I teach art to high school characters. Recently I thought it would be fun to teach them needle felting. Needle felting is an easy craft that almost anyone can do and is extremely satisfying. To needle felt you need two materials: Wool roving and a Felting needle. As I was planning my lesson I thought I should talk to the kids about the properties of wool, where it comes from and how it has been used in the past. When thinking about where wool comes from I was inspired to contact a local farm that would sell us wool directly and it would really show students that we can support local business. So I took an afternoon to visit the farm. Different color wools were strewn around the kitchen, while at least 6 kittens played amongst them. The owner prepared a bottle and took me out to see her lambs and feed the babies. She then showed me around her studio where she prepares the wool for dying and selling. It was one of my best afternoons is such a long time.
While there, the owner mentioned that she sold some of her lamb as meat. I am a realist. I like meat, I think it serves an important role in my diet, and as I am going to eat it I like to know where my meat comes from. The lambs at Cathy’s farm are well taken care of and loved. They have a lovely life. I bought a whole lamb and thanked the lambs for providing me their lives for the continuation of my life and my family.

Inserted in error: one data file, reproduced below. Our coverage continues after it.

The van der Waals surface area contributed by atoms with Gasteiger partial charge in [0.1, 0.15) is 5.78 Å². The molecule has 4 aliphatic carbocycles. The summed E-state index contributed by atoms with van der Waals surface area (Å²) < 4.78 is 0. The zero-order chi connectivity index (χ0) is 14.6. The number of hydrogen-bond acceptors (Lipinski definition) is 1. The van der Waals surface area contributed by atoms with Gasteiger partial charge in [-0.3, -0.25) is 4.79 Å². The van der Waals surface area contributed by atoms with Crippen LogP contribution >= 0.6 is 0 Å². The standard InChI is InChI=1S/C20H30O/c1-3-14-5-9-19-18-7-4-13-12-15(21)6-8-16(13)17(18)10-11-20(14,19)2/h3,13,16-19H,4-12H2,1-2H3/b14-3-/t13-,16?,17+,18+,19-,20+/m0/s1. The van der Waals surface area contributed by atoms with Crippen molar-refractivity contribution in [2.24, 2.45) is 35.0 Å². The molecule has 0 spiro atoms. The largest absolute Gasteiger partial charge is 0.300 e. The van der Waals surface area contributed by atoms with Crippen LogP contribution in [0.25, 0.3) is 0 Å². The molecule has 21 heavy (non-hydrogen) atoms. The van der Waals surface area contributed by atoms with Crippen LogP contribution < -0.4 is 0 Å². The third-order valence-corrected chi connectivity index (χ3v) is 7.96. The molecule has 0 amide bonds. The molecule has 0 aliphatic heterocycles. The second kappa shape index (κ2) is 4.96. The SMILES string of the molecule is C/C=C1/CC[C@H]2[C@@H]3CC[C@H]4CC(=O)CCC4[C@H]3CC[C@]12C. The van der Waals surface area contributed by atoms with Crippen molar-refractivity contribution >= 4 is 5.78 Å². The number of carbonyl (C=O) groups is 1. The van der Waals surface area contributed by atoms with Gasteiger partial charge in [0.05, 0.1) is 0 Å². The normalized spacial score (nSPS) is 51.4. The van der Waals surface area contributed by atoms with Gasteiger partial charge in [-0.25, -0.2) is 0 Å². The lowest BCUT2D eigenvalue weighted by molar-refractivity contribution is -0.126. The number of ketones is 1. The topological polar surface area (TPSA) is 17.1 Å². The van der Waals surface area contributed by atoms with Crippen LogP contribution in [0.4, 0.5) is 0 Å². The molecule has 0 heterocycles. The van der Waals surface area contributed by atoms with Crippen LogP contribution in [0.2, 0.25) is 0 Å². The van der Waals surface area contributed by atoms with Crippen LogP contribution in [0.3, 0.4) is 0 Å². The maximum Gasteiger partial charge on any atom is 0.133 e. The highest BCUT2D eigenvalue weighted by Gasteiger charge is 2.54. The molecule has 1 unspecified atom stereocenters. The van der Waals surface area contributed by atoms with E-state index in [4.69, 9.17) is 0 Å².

From “Slow Cooker Revolution,” by the editors of America’s Test Kitchen.
• 3 onions, minced
• 3 tbsp. vegetable oil
• 3 tbsp. sweet paprika
• 8 garlic cloves, minced
• 2 tbsp. tomato paste
• 4 tsp. ground cumin
•1/2 tsp. cardamom
• 1/4 tsp. cayenne pepper
• 1 (14.5-oz.) can diced tomatoes
• 1 c. chicken broth, plus extra as needed
• 3 tbsp. Minute tapioca
• 2 tbsp. red wine vinegar
• 2 bay leaves
• 1 tsp. sugar
• 1 (4-lb.) boneless lamb shoulder roast, trimmed and cut into 11/2 -in. chunks
• Salt and pepper
• 1/4 c. minced fresh cilantro
Microwave onions, oil, paprika, garlic, tomato paste, cumin, cardamom and cayenne in a bowl, stirring occasionally until onions are softened, about 5 minutes. (No microwave? Sauté the onions in the oil with the spices and tomato paste.) Transfer onion mixture to slow cooker.
Stir in tomatoes with juice, broth, tapioca, vinegar, bay leaves and sugar. Season lamb with salt and pepper, and nestle into slow cooker. Cover and cook until lamb is tender, 9 to 11 hours on low or 5 to 7 hours on high.
Let stew settle for 5 minutes, then remove fat from surface using large spoon. Discard bay leaves. (Adjust stew consistency with additional hot broth as needed.)
Stir in cilantro, season with salt and pepper to taste, and serve.